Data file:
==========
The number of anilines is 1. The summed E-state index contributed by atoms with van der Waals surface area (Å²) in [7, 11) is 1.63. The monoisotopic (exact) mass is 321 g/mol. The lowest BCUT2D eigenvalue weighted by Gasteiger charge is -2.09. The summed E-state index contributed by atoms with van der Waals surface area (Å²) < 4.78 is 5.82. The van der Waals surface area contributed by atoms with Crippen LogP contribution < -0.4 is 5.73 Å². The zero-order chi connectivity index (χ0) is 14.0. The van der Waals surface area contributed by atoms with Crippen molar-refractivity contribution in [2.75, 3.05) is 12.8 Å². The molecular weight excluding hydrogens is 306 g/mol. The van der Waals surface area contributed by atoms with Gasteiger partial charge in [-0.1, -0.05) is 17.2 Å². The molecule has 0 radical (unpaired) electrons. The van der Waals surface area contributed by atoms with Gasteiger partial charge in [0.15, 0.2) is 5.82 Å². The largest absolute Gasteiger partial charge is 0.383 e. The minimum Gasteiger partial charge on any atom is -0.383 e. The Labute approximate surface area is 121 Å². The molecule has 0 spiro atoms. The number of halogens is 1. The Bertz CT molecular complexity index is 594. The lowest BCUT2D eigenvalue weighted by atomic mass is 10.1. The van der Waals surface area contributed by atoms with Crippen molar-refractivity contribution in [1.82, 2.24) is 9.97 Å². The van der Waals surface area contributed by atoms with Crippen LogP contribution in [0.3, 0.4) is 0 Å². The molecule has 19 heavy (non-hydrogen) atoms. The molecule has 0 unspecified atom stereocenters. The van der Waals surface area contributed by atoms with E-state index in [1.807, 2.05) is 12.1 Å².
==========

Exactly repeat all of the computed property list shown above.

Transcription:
The number of anilines is 1. The summed E-state index contributed by atoms with van der Waals surface area (Å²) in [7, 11) is 1.63. The monoisotopic (exact) mass is 321 g/mol. The lowest BCUT2D eigenvalue weighted by Gasteiger charge is -2.09. The summed E-state index contributed by atoms with van der Waals surface area (Å²) < 4.78 is 5.82. The van der Waals surface area contributed by atoms with Crippen LogP contribution < -0.4 is 5.73 Å². The zero-order chi connectivity index (χ0) is 14.0. The van der Waals surface area contributed by atoms with Crippen molar-refractivity contribution in [2.75, 3.05) is 12.8 Å². The molecular weight excluding hydrogens is 306 g/mol. The van der Waals surface area contributed by atoms with Gasteiger partial charge in [-0.1, -0.05) is 17.2 Å². The molecule has 0 radical (unpaired) electrons. The van der Waals surface area contributed by atoms with Gasteiger partial charge in [0.15, 0.2) is 5.82 Å². The largest absolute Gasteiger partial charge is 0.383 e. The minimum Gasteiger partial charge on any atom is -0.383 e. The Labute approximate surface area is 121 Å². The molecule has 0 spiro atoms. The number of halogens is 1. The Bertz CT molecular complexity index is 594. The lowest BCUT2D eigenvalue weighted by atomic mass is 10.1. The van der Waals surface area contributed by atoms with Crippen molar-refractivity contribution in [1.82, 2.24) is 9.97 Å². The van der Waals surface area contributed by atoms with Crippen LogP contribution in [0.3, 0.4) is 0 Å². The molecule has 19 heavy (non-hydrogen) atoms. The molecule has 0 unspecified atom stereocenters. The van der Waals surface area contributed by atoms with E-state index in [1.807, 2.05) is 12.1 Å².